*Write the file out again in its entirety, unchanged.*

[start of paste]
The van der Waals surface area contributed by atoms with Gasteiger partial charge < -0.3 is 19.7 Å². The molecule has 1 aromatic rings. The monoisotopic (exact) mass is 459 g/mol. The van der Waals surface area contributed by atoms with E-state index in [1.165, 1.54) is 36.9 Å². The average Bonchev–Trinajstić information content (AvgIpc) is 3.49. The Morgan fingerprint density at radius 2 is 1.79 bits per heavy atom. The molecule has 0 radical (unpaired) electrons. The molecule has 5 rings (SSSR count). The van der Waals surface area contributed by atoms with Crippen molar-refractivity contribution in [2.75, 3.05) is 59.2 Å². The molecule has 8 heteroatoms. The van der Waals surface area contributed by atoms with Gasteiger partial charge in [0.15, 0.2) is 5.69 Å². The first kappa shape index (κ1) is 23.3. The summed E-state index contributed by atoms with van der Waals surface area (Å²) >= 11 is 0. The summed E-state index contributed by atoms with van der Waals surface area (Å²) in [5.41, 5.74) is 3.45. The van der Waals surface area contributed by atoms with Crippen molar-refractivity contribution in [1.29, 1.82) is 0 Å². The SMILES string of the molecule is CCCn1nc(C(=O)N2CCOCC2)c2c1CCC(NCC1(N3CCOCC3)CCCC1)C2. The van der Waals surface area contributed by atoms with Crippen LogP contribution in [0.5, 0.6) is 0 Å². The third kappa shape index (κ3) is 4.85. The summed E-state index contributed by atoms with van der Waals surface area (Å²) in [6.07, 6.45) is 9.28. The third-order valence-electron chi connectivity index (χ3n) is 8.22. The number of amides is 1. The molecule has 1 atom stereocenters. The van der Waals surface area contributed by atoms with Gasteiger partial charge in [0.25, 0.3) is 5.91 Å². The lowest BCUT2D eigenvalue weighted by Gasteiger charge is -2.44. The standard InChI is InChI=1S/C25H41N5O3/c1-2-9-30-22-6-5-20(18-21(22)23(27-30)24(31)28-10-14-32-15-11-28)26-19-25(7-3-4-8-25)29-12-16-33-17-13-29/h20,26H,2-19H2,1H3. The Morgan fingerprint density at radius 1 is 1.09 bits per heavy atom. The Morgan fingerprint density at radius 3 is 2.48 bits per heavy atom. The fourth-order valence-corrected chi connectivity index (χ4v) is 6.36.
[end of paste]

The van der Waals surface area contributed by atoms with Gasteiger partial charge < -0.3 is 19.7 Å². The molecule has 1 aromatic rings. The monoisotopic (exact) mass is 459 g/mol. The van der Waals surface area contributed by atoms with E-state index in [1.165, 1.54) is 36.9 Å². The average Bonchev–Trinajstić information content (AvgIpc) is 3.49. The Morgan fingerprint density at radius 2 is 1.79 bits per heavy atom. The molecule has 0 radical (unpaired) electrons. The molecule has 5 rings (SSSR count). The van der Waals surface area contributed by atoms with Crippen molar-refractivity contribution in [2.75, 3.05) is 59.2 Å². The molecule has 8 heteroatoms. The van der Waals surface area contributed by atoms with Gasteiger partial charge in [0.15, 0.2) is 5.69 Å². The first kappa shape index (κ1) is 23.3. The summed E-state index contributed by atoms with van der Waals surface area (Å²) >= 11 is 0. The summed E-state index contributed by atoms with van der Waals surface area (Å²) in [5.41, 5.74) is 3.45. The van der Waals surface area contributed by atoms with Crippen molar-refractivity contribution in [1.29, 1.82) is 0 Å². The SMILES string of the molecule is CCCn1nc(C(=O)N2CCOCC2)c2c1CCC(NCC1(N3CCOCC3)CCCC1)C2. The van der Waals surface area contributed by atoms with Crippen LogP contribution in [0.5, 0.6) is 0 Å². The third kappa shape index (κ3) is 4.85. The summed E-state index contributed by atoms with van der Waals surface area (Å²) in [6.07, 6.45) is 9.28. The third-order valence-electron chi connectivity index (χ3n) is 8.22. The number of amides is 1. The molecule has 1 atom stereocenters. The van der Waals surface area contributed by atoms with Gasteiger partial charge in [0.25, 0.3) is 5.91 Å². The lowest BCUT2D eigenvalue weighted by Gasteiger charge is -2.44. The standard InChI is InChI=1S/C25H41N5O3/c1-2-9-30-22-6-5-20(18-21(22)23(27-30)24(31)28-10-14-32-15-11-28)26-19-25(7-3-4-8-25)29-12-16-33-17-13-29/h20,26H,2-19H2,1H3. The Morgan fingerprint density at radius 1 is 1.09 bits per heavy atom. The Morgan fingerprint density at radius 3 is 2.48 bits per heavy atom. The fourth-order valence-corrected chi connectivity index (χ4v) is 6.36.